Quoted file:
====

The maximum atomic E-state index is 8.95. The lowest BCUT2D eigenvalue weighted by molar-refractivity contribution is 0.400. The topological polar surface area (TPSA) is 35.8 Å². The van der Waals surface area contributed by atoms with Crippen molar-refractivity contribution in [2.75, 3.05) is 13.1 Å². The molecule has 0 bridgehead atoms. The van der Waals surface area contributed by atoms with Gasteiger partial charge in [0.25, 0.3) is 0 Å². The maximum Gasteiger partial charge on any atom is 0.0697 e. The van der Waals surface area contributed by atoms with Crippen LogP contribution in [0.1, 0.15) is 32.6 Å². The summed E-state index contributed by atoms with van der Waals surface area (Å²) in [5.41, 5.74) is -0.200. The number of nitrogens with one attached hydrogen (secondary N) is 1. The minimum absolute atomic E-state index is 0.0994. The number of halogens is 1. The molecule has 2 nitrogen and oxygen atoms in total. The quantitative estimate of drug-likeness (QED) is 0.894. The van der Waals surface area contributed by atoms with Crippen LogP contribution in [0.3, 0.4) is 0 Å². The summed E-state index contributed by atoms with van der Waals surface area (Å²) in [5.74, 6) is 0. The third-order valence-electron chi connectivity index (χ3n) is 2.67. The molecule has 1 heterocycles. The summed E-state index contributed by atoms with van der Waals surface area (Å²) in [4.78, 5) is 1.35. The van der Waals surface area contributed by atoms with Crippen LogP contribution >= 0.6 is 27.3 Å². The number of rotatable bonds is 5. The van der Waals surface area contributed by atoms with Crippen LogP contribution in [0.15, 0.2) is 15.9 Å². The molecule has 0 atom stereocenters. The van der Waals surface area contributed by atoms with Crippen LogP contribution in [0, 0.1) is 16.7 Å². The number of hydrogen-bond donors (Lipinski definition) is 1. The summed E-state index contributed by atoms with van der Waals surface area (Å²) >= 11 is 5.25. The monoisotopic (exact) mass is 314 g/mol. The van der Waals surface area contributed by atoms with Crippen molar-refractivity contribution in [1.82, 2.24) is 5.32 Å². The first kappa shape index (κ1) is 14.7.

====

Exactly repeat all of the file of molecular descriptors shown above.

The maximum atomic E-state index is 8.95. The lowest BCUT2D eigenvalue weighted by molar-refractivity contribution is 0.400. The topological polar surface area (TPSA) is 35.8 Å². The van der Waals surface area contributed by atoms with Crippen molar-refractivity contribution in [2.75, 3.05) is 13.1 Å². The molecule has 0 bridgehead atoms. The van der Waals surface area contributed by atoms with Gasteiger partial charge in [0.25, 0.3) is 0 Å². The maximum Gasteiger partial charge on any atom is 0.0697 e. The van der Waals surface area contributed by atoms with Crippen LogP contribution in [0.1, 0.15) is 32.6 Å². The summed E-state index contributed by atoms with van der Waals surface area (Å²) in [5.41, 5.74) is -0.200. The number of nitrogens with one attached hydrogen (secondary N) is 1. The minimum absolute atomic E-state index is 0.0994. The number of halogens is 1. The molecule has 2 nitrogen and oxygen atoms in total. The quantitative estimate of drug-likeness (QED) is 0.894. The van der Waals surface area contributed by atoms with Crippen LogP contribution in [0.3, 0.4) is 0 Å². The summed E-state index contributed by atoms with van der Waals surface area (Å²) in [5.74, 6) is 0. The third-order valence-electron chi connectivity index (χ3n) is 2.67. The molecule has 1 heterocycles. The summed E-state index contributed by atoms with van der Waals surface area (Å²) in [4.78, 5) is 1.35. The van der Waals surface area contributed by atoms with Crippen LogP contribution >= 0.6 is 27.3 Å². The number of rotatable bonds is 5. The van der Waals surface area contributed by atoms with Crippen LogP contribution in [0.15, 0.2) is 15.9 Å². The molecule has 0 atom stereocenters. The van der Waals surface area contributed by atoms with Crippen LogP contribution in [0, 0.1) is 16.7 Å². The number of hydrogen-bond donors (Lipinski definition) is 1. The summed E-state index contributed by atoms with van der Waals surface area (Å²) >= 11 is 5.25. The monoisotopic (exact) mass is 314 g/mol. The van der Waals surface area contributed by atoms with Crippen molar-refractivity contribution in [1.82, 2.24) is 5.32 Å². The first kappa shape index (κ1) is 14.7.